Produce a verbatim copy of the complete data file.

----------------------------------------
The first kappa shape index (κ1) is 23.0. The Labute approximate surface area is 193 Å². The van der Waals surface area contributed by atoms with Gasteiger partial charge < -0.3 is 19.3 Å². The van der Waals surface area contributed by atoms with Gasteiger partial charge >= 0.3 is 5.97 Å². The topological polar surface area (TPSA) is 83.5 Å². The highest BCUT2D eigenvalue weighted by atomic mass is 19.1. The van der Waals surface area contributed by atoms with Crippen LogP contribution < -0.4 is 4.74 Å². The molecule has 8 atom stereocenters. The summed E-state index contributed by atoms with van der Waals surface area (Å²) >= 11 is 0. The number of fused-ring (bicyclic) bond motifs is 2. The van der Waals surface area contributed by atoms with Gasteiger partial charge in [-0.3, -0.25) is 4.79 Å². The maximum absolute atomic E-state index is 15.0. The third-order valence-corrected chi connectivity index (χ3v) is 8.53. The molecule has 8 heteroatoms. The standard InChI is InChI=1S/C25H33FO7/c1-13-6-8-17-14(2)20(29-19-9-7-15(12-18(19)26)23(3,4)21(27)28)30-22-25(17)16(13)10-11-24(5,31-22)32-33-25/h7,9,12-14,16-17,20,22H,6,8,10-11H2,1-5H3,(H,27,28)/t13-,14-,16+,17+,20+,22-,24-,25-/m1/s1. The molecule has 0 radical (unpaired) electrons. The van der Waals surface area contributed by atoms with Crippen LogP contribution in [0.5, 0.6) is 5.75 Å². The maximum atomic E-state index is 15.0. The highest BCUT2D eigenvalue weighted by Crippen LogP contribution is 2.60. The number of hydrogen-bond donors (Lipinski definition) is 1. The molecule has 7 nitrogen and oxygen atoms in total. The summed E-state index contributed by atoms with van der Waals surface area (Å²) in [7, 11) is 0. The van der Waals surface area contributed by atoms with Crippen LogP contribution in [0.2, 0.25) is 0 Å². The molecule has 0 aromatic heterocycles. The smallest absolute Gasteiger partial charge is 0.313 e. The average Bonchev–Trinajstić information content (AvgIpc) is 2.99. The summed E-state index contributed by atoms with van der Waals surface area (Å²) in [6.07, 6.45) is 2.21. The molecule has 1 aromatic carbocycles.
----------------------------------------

The first kappa shape index (κ1) is 23.0. The Labute approximate surface area is 193 Å². The van der Waals surface area contributed by atoms with Gasteiger partial charge < -0.3 is 19.3 Å². The van der Waals surface area contributed by atoms with Gasteiger partial charge >= 0.3 is 5.97 Å². The topological polar surface area (TPSA) is 83.5 Å². The highest BCUT2D eigenvalue weighted by atomic mass is 19.1. The van der Waals surface area contributed by atoms with Crippen LogP contribution < -0.4 is 4.74 Å². The molecule has 8 atom stereocenters. The summed E-state index contributed by atoms with van der Waals surface area (Å²) >= 11 is 0. The number of fused-ring (bicyclic) bond motifs is 2. The van der Waals surface area contributed by atoms with Gasteiger partial charge in [-0.3, -0.25) is 4.79 Å². The maximum absolute atomic E-state index is 15.0. The third-order valence-corrected chi connectivity index (χ3v) is 8.53. The molecule has 8 heteroatoms. The standard InChI is InChI=1S/C25H33FO7/c1-13-6-8-17-14(2)20(29-19-9-7-15(12-18(19)26)23(3,4)21(27)28)30-22-25(17)16(13)10-11-24(5,31-22)32-33-25/h7,9,12-14,16-17,20,22H,6,8,10-11H2,1-5H3,(H,27,28)/t13-,14-,16+,17+,20+,22-,24-,25-/m1/s1. The molecule has 0 radical (unpaired) electrons. The van der Waals surface area contributed by atoms with Crippen LogP contribution in [0.5, 0.6) is 5.75 Å². The maximum atomic E-state index is 15.0. The highest BCUT2D eigenvalue weighted by Crippen LogP contribution is 2.60. The number of hydrogen-bond donors (Lipinski definition) is 1. The molecule has 7 nitrogen and oxygen atoms in total. The summed E-state index contributed by atoms with van der Waals surface area (Å²) in [7, 11) is 0. The van der Waals surface area contributed by atoms with Crippen LogP contribution in [0.2, 0.25) is 0 Å². The molecule has 0 aromatic heterocycles. The smallest absolute Gasteiger partial charge is 0.313 e. The average Bonchev–Trinajstić information content (AvgIpc) is 2.99. The summed E-state index contributed by atoms with van der Waals surface area (Å²) in [6.07, 6.45) is 2.21. The molecule has 1 aromatic carbocycles.